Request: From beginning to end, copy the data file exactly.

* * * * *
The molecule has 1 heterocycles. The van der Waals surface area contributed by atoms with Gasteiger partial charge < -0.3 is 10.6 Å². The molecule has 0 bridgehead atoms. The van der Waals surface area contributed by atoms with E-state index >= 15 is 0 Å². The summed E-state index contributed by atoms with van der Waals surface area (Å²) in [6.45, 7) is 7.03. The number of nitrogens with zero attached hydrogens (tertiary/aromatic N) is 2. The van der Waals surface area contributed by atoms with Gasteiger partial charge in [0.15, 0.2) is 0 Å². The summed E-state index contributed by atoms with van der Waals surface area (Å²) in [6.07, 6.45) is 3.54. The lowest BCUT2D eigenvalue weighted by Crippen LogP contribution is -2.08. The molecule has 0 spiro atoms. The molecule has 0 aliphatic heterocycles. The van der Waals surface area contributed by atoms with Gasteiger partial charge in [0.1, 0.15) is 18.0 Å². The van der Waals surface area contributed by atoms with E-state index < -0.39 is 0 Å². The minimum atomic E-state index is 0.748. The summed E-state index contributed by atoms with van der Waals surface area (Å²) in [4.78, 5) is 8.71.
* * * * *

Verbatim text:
The molecule has 1 heterocycles. The van der Waals surface area contributed by atoms with Gasteiger partial charge < -0.3 is 10.6 Å². The molecule has 0 bridgehead atoms. The van der Waals surface area contributed by atoms with E-state index >= 15 is 0 Å². The summed E-state index contributed by atoms with van der Waals surface area (Å²) in [6.45, 7) is 7.03. The number of nitrogens with zero attached hydrogens (tertiary/aromatic N) is 2. The van der Waals surface area contributed by atoms with Gasteiger partial charge in [0.15, 0.2) is 0 Å². The summed E-state index contributed by atoms with van der Waals surface area (Å²) in [6.07, 6.45) is 3.54. The lowest BCUT2D eigenvalue weighted by Crippen LogP contribution is -2.08. The molecule has 0 spiro atoms. The molecule has 0 aliphatic heterocycles. The van der Waals surface area contributed by atoms with Gasteiger partial charge in [0.1, 0.15) is 18.0 Å². The van der Waals surface area contributed by atoms with E-state index < -0.39 is 0 Å². The minimum atomic E-state index is 0.748. The summed E-state index contributed by atoms with van der Waals surface area (Å²) in [4.78, 5) is 8.71.